Saturday, October 3, 2015

Fair winds and a fallow sea

By Mex

If my ship sails from sight, it doesn’t mean my journey ends, it simply means the river bends.

Enoch Powell

Ahoy there!

Hope you are all doing well. Here we are doing a bit of reworking on the combat of Nantucket and preparing for the next event we are going to attend soon, but I’ll give you more information about both another day. Today I’m going to give you more details about a core part of our game: sailing.


In my past post, I’ve introduced you to the crew tasks management, done by assigning your men to specific spots on your ship. Now it’s time to set sail. Nantucket allows you to sail around a big part of the world, all the waters involved in European and American whaling during the 19th century. The reasons to set sails are many, such as quests, whaling and story lines, but your main focus is always the same: optimize your movements.

Sailing is a really wearing activity. Your crew needs food, water and booze, and your ship needs constantly to be fixed in order to be efficient. Every day at sea costs you money and, on top of that, the general mood of your crew will tend to decrease. The crew morale lower each day at sea, so you have to find a way to keep them busy and happy. It could be stopping in a city you are passing by for a visit in a tavern, being gentle with them when something happens on board the ship, or simply keeping the hold full of precious blubber. Planning ahead is the right approach to avoid resources’ dispersion and maximize your work.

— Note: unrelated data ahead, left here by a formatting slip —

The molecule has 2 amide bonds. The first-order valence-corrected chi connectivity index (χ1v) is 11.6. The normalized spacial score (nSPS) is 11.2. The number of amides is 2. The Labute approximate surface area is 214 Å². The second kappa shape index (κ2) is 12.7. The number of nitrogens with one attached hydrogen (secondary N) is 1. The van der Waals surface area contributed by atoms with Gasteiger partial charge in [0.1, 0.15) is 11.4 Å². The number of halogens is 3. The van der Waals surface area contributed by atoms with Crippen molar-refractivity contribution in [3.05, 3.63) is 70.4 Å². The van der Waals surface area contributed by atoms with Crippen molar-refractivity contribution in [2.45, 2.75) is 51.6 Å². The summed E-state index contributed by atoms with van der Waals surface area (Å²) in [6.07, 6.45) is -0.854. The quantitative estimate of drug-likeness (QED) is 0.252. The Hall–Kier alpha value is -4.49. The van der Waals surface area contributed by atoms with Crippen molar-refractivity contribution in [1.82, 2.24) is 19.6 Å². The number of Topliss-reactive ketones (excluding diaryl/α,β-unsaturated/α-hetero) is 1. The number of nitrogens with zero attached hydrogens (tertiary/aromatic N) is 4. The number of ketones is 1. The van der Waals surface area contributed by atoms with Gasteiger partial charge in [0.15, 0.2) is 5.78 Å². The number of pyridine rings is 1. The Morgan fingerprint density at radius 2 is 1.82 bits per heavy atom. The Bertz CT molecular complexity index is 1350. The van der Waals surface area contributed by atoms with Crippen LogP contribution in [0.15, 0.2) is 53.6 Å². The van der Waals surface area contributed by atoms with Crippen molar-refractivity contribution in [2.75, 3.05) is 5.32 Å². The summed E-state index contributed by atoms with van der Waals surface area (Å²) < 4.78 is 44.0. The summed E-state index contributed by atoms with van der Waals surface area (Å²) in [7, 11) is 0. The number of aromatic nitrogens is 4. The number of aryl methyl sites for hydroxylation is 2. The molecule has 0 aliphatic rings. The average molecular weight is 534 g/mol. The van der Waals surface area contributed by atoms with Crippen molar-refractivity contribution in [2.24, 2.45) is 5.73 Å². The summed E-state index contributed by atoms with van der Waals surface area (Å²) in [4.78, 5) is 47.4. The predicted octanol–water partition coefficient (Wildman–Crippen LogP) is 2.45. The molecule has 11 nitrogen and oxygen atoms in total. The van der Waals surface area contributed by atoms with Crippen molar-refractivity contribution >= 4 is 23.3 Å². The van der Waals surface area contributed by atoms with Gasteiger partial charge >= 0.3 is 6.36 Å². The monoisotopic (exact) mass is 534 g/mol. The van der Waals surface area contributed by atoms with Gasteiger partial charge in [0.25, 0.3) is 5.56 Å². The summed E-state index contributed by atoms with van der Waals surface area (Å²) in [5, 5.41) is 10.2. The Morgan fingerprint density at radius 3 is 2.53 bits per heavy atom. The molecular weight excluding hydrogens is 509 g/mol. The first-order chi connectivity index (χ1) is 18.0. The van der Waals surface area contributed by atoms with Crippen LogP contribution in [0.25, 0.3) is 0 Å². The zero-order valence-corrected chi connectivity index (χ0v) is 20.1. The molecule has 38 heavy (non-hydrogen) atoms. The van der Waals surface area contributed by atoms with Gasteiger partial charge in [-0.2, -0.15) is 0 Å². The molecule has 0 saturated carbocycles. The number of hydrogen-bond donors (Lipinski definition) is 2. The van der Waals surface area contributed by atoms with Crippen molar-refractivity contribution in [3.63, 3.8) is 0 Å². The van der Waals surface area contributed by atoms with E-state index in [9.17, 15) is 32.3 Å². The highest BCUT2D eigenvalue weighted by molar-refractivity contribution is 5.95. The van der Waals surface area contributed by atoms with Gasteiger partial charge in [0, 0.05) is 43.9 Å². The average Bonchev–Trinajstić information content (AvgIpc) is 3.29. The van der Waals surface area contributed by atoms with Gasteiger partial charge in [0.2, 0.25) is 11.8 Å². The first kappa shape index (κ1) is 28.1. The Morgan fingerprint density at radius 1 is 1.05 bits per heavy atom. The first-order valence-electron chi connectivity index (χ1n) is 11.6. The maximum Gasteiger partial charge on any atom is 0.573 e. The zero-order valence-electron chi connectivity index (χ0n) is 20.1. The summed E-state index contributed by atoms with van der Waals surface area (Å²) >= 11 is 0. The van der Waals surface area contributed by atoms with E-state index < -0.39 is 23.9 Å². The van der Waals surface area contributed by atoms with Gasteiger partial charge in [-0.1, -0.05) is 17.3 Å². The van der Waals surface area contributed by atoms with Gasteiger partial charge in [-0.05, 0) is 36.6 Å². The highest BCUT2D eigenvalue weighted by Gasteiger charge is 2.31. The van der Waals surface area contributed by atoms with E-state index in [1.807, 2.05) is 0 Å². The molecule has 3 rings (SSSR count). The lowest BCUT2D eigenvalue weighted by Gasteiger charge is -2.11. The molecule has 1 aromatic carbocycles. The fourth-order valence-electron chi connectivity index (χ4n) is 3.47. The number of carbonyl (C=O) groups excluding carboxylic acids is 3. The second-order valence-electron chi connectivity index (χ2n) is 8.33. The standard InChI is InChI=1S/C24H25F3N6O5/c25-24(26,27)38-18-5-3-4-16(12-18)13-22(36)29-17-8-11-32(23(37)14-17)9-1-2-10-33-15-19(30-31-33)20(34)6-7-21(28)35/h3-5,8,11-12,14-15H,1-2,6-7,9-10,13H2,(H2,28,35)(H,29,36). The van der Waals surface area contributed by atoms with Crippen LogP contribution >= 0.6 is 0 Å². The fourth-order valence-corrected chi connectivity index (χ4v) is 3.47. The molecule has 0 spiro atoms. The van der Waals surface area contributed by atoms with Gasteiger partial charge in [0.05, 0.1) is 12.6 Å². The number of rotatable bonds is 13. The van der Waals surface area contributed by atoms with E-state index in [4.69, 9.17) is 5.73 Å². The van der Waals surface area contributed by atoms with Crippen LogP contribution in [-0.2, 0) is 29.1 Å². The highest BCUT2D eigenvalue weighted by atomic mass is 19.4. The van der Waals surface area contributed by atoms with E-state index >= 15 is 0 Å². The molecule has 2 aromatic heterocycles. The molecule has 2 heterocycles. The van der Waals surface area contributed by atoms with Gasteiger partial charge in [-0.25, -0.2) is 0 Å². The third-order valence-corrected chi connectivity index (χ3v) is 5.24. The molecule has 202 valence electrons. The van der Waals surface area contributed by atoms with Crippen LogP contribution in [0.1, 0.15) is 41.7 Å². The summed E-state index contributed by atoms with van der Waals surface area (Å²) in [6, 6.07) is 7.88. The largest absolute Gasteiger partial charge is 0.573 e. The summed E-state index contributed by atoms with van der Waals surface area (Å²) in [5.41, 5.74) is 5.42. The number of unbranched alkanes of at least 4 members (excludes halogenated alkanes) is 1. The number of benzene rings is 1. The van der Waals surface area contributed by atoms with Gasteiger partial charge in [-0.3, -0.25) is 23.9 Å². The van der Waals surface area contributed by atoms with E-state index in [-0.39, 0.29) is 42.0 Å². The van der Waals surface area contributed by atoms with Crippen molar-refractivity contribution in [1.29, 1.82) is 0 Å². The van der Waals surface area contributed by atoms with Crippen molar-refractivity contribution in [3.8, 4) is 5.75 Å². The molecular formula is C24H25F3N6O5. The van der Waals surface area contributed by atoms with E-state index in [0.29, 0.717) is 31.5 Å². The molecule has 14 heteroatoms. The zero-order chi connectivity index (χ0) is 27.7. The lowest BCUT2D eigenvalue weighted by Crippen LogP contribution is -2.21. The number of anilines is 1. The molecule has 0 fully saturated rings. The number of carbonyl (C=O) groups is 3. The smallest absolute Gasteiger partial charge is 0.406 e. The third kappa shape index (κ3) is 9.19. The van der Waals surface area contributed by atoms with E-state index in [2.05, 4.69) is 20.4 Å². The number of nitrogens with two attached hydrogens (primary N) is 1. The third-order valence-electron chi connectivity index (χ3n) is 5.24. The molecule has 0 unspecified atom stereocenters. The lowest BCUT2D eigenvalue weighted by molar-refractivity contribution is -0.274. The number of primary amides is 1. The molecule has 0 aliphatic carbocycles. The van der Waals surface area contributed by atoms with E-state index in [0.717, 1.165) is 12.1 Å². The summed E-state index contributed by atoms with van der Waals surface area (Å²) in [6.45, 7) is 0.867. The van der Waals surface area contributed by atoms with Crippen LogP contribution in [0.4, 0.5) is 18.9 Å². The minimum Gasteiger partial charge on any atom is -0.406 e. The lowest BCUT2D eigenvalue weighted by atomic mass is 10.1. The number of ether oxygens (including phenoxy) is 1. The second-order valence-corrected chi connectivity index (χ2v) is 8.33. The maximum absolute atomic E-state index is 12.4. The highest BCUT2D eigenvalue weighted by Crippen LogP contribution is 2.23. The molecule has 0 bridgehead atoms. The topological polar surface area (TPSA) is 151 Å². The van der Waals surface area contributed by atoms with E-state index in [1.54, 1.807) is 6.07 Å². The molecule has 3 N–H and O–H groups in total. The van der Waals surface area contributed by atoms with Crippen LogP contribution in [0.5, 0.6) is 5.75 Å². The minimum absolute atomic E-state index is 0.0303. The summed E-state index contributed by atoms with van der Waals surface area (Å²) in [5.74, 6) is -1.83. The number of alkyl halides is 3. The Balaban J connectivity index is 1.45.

In addition to the high level planning, there is a second layer of strategy, based on the current position of your ship. As I wrote in my latest post, every ship has a field of view, determined by the quality of your ship crow’s nest and the ability of the sailor put in it. Your reaction to “things” entering your ship field of view is part of this second layer.

What if your ship enters an area with no wind or a stormy one? Will you stick with your original course or  change it to have a safer sail? And then, of course, there are the worst case scenarios, like discovering an area with pirate activity or running out of essential goods in the middle of the big blue, with no city in sight. Again, it’s in the difficulties that the true captain makes the difference. Clearly, the game offers you tools to face this harsh situations, buy those are going to be the topic of my next post.

See you next time.


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